By Khadean Coombs
Baltimore Watchdog Staff Writer
While many who attended GBMC’s 19th annual Legacy Chase came out to Shawan Downs in Hunt Valley to enjoy tailgating, horse racing and family time, some in the crowd were there for deeper reasons.
Holly Hendricks, a regular Legacy Chase attendee, said she feels a certain connection to the race because her mom works at GBMC and her dad is now being treated there for stage-four Lymphoma.
“My mom works in the oncology fusion center pharmacy, so she is literally in there making chemotherapy for people being treated every day,” Hendricks said. “We love coming out to support GBMC. It’s a wonderful community and environment that brings people from all over Baltimore County and the state to support the cancer program there and we love being part of it.”
Hendricks said her appreciation for the Legacy Chase deepened after her father was diagnosed with cancer.
“A couple months ago my dad was diagnosed with stage-four Lymphoma and he is now being treated there,” Hendricks said. “So, to now have an even deeper personal connection to the mission of GBMC is important to us and we love being involved in supporting that mission.”
Like Hendricks, her husband Adam also shares a personal connection to the hospital.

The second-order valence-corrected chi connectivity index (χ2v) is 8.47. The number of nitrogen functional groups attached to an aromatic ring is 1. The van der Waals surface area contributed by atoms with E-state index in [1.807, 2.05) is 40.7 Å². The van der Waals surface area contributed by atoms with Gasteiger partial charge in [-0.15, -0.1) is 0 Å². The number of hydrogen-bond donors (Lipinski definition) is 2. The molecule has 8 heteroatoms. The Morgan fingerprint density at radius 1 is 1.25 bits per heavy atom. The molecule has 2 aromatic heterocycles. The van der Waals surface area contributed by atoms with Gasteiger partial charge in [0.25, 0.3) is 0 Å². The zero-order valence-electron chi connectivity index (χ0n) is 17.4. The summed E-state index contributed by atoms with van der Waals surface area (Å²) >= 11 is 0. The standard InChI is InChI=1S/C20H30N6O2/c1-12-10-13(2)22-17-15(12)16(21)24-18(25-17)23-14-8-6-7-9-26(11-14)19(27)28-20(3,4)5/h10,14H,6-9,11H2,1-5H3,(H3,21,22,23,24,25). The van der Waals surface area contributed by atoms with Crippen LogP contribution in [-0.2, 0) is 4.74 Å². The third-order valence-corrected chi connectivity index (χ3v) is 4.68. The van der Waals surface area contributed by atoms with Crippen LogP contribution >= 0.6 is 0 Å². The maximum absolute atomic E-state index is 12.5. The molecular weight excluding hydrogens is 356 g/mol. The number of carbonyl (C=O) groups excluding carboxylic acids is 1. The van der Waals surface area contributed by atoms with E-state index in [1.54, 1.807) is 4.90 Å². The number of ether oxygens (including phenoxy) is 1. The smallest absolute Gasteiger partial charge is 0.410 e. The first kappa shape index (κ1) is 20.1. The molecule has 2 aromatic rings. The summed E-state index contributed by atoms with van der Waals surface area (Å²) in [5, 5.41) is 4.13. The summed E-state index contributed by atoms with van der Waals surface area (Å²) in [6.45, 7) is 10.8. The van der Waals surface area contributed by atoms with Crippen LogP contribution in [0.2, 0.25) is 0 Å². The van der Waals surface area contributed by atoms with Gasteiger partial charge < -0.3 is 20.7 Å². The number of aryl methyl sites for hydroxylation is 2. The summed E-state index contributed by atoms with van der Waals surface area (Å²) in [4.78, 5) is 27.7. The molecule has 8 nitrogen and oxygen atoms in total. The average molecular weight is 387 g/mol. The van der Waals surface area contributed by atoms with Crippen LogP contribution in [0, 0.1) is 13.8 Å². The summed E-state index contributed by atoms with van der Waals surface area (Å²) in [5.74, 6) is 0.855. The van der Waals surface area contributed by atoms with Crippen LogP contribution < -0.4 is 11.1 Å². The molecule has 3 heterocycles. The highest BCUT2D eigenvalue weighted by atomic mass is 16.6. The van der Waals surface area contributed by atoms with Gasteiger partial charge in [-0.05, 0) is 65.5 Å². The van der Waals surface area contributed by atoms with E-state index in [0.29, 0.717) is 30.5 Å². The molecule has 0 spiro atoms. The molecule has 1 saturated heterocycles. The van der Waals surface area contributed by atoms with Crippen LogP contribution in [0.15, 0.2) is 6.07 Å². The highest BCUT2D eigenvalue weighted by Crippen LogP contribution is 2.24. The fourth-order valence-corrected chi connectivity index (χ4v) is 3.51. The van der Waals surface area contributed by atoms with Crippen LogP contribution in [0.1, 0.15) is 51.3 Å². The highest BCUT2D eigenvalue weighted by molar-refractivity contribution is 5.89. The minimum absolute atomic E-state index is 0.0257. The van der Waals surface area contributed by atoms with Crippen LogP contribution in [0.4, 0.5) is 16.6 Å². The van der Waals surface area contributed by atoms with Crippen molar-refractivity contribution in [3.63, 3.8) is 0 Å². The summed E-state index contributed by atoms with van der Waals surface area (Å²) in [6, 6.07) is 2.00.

“My father was also treated at GBMC. He had prostate and skin cancer,” he said. “We just love GBMC and we’re just here to support them.”
Over 7,000 spectators come out to the hospital’s annual fund-raising event that brings awareness about cancer and benefits the oncology services and patient support programs at GBMC.
The event included open picnic space, family-friendly activities, food trucks, stick pony races and eight steeplechase races.
Among the regulars were also the first-time attendees.
Selena Weatherbee, a senior collections specialist at Alban CAT, an equipment rental establishment, attended the event for the first time Saturday after receiving free passes from her company.
“My job sponsors this organization so they gave out passes to about 20 employees who wanted to come out. I just wanted to bring my family so we can get an opportunity to experience it and possibly win some money on the race,” Weatherbee said.
Another first-time attendee, Courtney Cox of Kingsville, compared the Legacy Chase to other horse races held in the Baltimore metro area.
Cox said Legacy Chase is much more relaxed than races such as the Black-Eyed Susan Stakes or the Preakness.